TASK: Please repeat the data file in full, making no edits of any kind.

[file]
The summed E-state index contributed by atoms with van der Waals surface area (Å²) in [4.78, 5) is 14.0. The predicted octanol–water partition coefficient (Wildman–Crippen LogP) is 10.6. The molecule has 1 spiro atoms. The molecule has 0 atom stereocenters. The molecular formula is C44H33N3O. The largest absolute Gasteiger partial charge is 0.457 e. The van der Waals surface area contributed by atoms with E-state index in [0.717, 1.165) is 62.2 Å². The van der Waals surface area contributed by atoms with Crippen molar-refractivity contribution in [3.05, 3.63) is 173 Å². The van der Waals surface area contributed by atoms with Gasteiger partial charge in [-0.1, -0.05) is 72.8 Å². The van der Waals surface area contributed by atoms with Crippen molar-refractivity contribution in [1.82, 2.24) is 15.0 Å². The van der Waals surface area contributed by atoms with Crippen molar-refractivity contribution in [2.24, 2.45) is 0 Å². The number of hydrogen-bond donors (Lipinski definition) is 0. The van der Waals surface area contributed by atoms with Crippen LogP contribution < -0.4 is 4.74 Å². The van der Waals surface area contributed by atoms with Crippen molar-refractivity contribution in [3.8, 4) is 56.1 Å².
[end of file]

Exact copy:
The summed E-state index contributed by atoms with van der Waals surface area (Å²) in [4.78, 5) is 14.0. The predicted octanol–water partition coefficient (Wildman–Crippen LogP) is 10.6. The molecule has 1 spiro atoms. The molecule has 0 atom stereocenters. The molecular formula is C44H33N3O. The largest absolute Gasteiger partial charge is 0.457 e. The van der Waals surface area contributed by atoms with E-state index in [0.717, 1.165) is 62.2 Å². The van der Waals surface area contributed by atoms with Crippen molar-refractivity contribution in [3.05, 3.63) is 173 Å². The van der Waals surface area contributed by atoms with Gasteiger partial charge in [-0.1, -0.05) is 72.8 Å². The van der Waals surface area contributed by atoms with Crippen molar-refractivity contribution in [1.82, 2.24) is 15.0 Å². The van der Waals surface area contributed by atoms with Crippen molar-refractivity contribution in [2.24, 2.45) is 0 Å². The number of hydrogen-bond donors (Lipinski definition) is 0. The van der Waals surface area contributed by atoms with Crippen LogP contribution < -0.4 is 4.74 Å². The van der Waals surface area contributed by atoms with Crippen molar-refractivity contribution in [3.8, 4) is 56.1 Å².